Yep, the good folks at Sous Vide Supreme are doing a promotional giveaway of one of their superb sous vide appliances—and a vacuum sealer! (Details below.)
About ten years ago, sous vide cooking (cooking food at low precise temperatures) entered the professional kitchen in America. It's now solidly in the home kitchen with various devices for sale. For the best price/quality ratio, Sous Vide Supreme has, since its arrival in 2009, been my favorite tool. It's fabulous for home use. I slow-cook beef ribs for 48 hours for tender and juicy ribs. You can transform eggs in ways no other method can. I love putting a soft-boiled egg into soups, as in the above ramen dish. I use it monthly to make a big batch of yogurt. It's a great water bath for cooking custards, meatloaf, and its supercilious brother, pâté en terrine. See below for three of the key techniques and recipes.
Do you need one to survive? Of course not. Can you do endlessly creative and awesome dishes with it? You bet. Want to win one? Enter a comment below, telling me the way you're most eager to use it. (Winner will be chosen randomly, one entry please on pain of disqualification, and the company can ship only to U.S. or Canadian addresses—sorry, UK and Aussie readers!) I really am eager to hear why people want to own a sous vide machine—slow cooking of tough meat, hitting the perfect temperature every time, egg cooking? Other?
Hell, I'll throw in a signed copy of my book Ruhlman's Twenty: 20 Techniques, 100 Recipes, A Cook's Manifesto to sweeten the pot!
(HINT: the best way to seal the food for cooking is some kind of vacuum sealer; but you can also use Ziploc vacuum seal bags from the grocery store.)
You can also sign up for the Sous Vide Supreme newsletter.
WINNER WILL BE ANNOUNCED NEXT WEDS; COMMENTS WILL CLOSE MONDAY AT 9AM.
BBQ Sous Vide Beef Short Ribs
I made these last January for the sailing crew in Key West. Short ribs cooked sous vide are amazingly juicy and tender and tasty, a quintessential example of the value of sous vide. You’d have to braise these to get them tender, in which case you’d need to rely on the sauce for succulence rather than the meat.
This recipe also defines a great general rule: all tough cuts of meat, braising meats, from brisket to pork belly to short ribs to lamb shank, can be cooked sous vide in the exact same way: 48 hours at 140˚F/60˚C. Then flavor the outside by searing, grilling, saucing, or a combination. They can be cooked sous vide and chilled in an ice bath and refrigerated for days or frozen for months before finishing.
It’s an amazing technique for cooking ahead, whether for weekday cooking or for cooking for big groups. And it results in tenderness and flavor that can’t be achieved any other way.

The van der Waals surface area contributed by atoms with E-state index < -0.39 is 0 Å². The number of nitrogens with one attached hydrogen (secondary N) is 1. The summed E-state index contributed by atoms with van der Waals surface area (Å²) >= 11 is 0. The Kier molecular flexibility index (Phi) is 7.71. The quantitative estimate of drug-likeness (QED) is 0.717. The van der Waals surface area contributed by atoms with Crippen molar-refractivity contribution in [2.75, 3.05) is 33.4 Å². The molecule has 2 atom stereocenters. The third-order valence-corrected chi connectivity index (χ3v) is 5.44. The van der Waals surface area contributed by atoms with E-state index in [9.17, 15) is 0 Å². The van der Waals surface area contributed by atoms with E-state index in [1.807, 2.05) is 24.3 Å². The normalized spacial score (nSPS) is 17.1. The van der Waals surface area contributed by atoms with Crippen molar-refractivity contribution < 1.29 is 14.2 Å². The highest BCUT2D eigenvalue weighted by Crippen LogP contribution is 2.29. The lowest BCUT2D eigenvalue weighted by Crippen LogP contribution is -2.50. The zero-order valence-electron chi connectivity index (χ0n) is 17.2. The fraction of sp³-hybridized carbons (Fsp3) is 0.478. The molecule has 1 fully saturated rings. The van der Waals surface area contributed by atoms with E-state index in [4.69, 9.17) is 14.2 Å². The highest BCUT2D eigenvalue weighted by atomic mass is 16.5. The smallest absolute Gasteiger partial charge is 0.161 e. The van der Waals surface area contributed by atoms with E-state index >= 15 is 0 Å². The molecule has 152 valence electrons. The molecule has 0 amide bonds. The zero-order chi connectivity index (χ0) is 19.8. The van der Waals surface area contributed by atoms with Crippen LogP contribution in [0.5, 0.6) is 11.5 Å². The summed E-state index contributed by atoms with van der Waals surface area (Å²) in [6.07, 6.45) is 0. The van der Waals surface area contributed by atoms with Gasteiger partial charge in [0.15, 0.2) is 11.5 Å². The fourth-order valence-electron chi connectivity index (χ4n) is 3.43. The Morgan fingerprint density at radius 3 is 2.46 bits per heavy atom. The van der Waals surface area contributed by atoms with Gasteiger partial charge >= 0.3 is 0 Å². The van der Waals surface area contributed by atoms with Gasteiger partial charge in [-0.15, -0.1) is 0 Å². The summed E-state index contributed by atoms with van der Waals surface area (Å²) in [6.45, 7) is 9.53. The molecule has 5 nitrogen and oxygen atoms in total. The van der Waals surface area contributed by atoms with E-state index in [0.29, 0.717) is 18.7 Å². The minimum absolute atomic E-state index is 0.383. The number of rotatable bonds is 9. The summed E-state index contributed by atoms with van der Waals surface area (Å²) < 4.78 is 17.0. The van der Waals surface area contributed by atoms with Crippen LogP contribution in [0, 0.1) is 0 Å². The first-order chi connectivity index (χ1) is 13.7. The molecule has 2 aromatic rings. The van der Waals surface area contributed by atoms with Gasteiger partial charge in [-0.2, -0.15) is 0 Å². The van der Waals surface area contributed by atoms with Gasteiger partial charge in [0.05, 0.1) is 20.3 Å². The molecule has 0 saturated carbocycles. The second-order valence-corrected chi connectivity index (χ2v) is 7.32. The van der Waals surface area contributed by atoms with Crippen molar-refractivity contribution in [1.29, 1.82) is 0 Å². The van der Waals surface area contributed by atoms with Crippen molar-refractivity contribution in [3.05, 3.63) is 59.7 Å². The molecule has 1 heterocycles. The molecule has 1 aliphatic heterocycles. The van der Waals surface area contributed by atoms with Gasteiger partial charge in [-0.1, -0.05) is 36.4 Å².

I’m going to make this as simple as possible. Salt and pepper the meat, seal it in a bag (get out all air so they don’t float), cook, chill, finish.
- 8 meaty beef short ribs (or however many you’re serving)
- Salt and pepper to taste
- Barbecue sauce of your choice
- Give the ribs a generous seasoning of salt and pepper
- Seal them well in plastic, using a food saver or Ziploc vacuum seal bags (you can also put them in a regular ziptop bag and submerge it in water to get the air out and seal; use common sense).
- Sous vide the ribs at 140˚F/60˚C for 48 hours, give or take.
- If you are not going to finish them right away, submerge them in an ice bath until thoroughly chilled, at least 20 minutes or more.
- To finish, remove them from the bag and allow them to come to room temperature (if serving a large crowd, leave in bag and re-sous vide at 120˚F/48˚C for 30 minutes). Slather them with barbecue sauce and grill till charred and smoky and beautiful, a couple minutes on each side. You can also broil them to caramelize the BBQ sauce if you don't have a grill.
- Use one rib per serving.
I always have this on hand and eat some most every day. The bacteria are good for the gut and if you have a stomach bug, eat this and it may help (it always does for me). This will be loose yogurt; when you dip into the thick, creamy stuff it will be soft but hold its shape. It will weep whey, which is also tasty and good (I pour it on granola with the yogurt). For stiff-thick yogurt, Greek style, strain it through cloth for an hour, then refrigerate.
- 1 quart/liter whole milk
- 2 tablespoons Fage Greek yogurt or any yogurt that notes on the label that it contains a living culture (or if you have a wonderful Indian neighbor with a live culture as I do, ask for a little of hers—thanks, Tripta!)
- Pour the milk in a pot and bring it to a simmer (at least 180°F); careful, it’s easy to forget and leave yourself with a mess on the stove it if boils over; stick around. (Donna gets really mad at me when I leave the kitchen and she hears it boil over.)
- Pour it into a 4-cup glass measuring cup or appropriate bowl. Allow it to cool to at least 120˚F/48˚C or room temperature.
- Stir in the yogurt with the live culture, thoroughly.
- Cover with plastic wrap and sous vide at 104˚F/40˚C for 24 hours. (Some people suggest going as high as 120˚F; feel free to test for yourself.)
- Allow to cool then refrigerate.
Soft-Boiled Sous Vide Eggs
- 1 egg per person
- Sous vide at 144.5˚F/62.5˚C for 45 to 60 minutes.
- Crack each into soup or stew, or on grits or beans.
The shopping links for the week:
- OpenSky Favorites
- Big-Ticket Items
- Small-Ticket Items
- Cookbook picks of 2012
- My Books
- Dalton-Ruhlman Products
© 2012 Michael Ruhlman. Photo © 2012 Donna Turner Ruhlman. All rights reserved.